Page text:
They may also avoid physical reminders of the traumatic event. For example, they may decline to spend time with friends at a bar because their trauma occurred at a bar. 

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Living with PTSD can be challenging

Criterion D: Physical reactivity

Criterion D claims that an individual may exhibit at least two of the following negative changes in mood or cognition.

  • Difficulty remembering details about the event
  • Persistent, negative beliefs about themselves, others, or the world as a whole
  • Blaming oneself for the event's occurrence
  • Persistent "negative emotional state," for example, feeling sad, angry, or fearful
  • Decreased interest in previously enjoyed activities
  • Feeling detached from others
  • Inability to experience positive emotions

Criterion E: Changes in arousal and reactivity

PTSD diagnoses may require a significant change in arousal and reactivity. This change in arousal and reactivity must have arisen or worsened after the traumatic event and may include at least two symptoms from the following list: 

  • Increased irritability and aggression, either verbal or physical
  • Hypervigilance
  • Participating in risky or self-destructive behavior
  • Difficulty concentrating
  • Problems sleeping
  • Increased startle response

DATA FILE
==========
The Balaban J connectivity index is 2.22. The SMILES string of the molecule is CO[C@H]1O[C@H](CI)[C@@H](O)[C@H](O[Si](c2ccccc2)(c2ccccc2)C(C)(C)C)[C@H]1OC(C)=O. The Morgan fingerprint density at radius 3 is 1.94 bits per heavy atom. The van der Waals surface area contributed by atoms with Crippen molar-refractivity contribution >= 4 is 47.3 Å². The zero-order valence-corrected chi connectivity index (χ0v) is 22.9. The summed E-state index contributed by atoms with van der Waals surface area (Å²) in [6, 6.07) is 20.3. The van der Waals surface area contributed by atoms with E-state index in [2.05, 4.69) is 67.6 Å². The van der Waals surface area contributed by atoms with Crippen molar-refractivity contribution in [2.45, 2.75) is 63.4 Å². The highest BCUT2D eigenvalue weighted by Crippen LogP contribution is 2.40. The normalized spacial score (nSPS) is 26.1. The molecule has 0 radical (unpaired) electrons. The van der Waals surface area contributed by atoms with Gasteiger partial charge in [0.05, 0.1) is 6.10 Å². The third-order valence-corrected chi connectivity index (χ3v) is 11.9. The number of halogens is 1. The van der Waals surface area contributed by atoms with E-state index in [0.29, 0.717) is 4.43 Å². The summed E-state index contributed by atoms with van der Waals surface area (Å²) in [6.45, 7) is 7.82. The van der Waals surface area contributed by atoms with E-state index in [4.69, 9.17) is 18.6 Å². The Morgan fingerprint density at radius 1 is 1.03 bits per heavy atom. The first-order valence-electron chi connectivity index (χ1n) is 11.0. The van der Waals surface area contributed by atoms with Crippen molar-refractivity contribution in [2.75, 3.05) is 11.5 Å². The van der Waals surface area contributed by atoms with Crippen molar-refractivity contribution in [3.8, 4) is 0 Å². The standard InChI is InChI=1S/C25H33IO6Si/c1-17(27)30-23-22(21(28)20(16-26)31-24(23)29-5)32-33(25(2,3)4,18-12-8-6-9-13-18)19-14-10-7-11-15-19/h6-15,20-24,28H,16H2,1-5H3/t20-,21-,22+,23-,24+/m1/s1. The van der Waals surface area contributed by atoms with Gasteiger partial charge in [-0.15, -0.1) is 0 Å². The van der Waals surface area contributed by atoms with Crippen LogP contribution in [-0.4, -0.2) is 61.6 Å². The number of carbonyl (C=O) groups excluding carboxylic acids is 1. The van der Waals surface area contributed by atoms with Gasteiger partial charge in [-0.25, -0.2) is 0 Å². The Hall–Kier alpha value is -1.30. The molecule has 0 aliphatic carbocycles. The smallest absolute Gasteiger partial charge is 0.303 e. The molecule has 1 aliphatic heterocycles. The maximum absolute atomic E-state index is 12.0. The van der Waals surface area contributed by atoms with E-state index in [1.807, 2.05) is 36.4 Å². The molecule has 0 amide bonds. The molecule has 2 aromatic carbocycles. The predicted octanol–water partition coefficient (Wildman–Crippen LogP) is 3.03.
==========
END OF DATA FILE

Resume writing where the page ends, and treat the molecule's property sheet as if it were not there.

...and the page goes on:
Other criteria

There are a few other pieces of criteria that may be present for someone to be diagnosed with PTSD: 

  • The symptoms occur for at least one month
  • Symptoms impact or cause clinically significant distress in everyday life, such as socially or at work
  • The symptoms cannot be attributed to the effects of a substance or other mental health condition 

PTSD treatment

The first step to managing PTSD is receiving an accurate diagnosis. After this occurs, individuals may begin working on managing their PTSD symptoms with their behavioral health services provider. 

Several forms of therapy have been proven effective in treating PTSD, including the following: 

  • Internal family systems therapy (IFS) 
  • Eye movement desensitization and reprocessing (EMDR)
  • Somatic Experiencing and equine therapy
  • Art therapy

Those who are experiencing mental health conditions in addition to PTSD may also benefit from other forms of treatment, such as substance abuse treatment. If you or a loved one is experiencing challenges with substance use, you may contact the Substance Abuse and Mental Health Services Administration (SAMHSA) at (800) 662-4357.

Living with PTSD can be a challenging experience, but treatment is possible through the right mental health services. If you've been diagnosed with PTSD, you may benefit from working with a licensed therapist as you accept your diagnosis and learn how to manage your symptoms.

Since PTSD may include a variety of symptoms, individuals living with this mental health condition may have difficulty leaving home, committing to traveling, or directly interacting with strangers. Online therapy can remove some of the fear that people with PTSD may have about meeting with a new therapist.

Research suggests that EMDR therapy is an effective and safe option for PTSD patients. In modern society, EMDR is available online as well as in person. If you are considering trying CBT, EMDR, or another form of online trauma therapy, online platforms such as BetterHelp are available. These platforms offer a vast database of therapists specializing in various areas, including trauma-related disorders.


The DSM-5 sets forth the current criteria for diagnosing PTSD. Once an individual is diagnosed with PTSD, they may seek treatment for their symptoms. If you're ready to seek support, consider contacting a mental health counselor.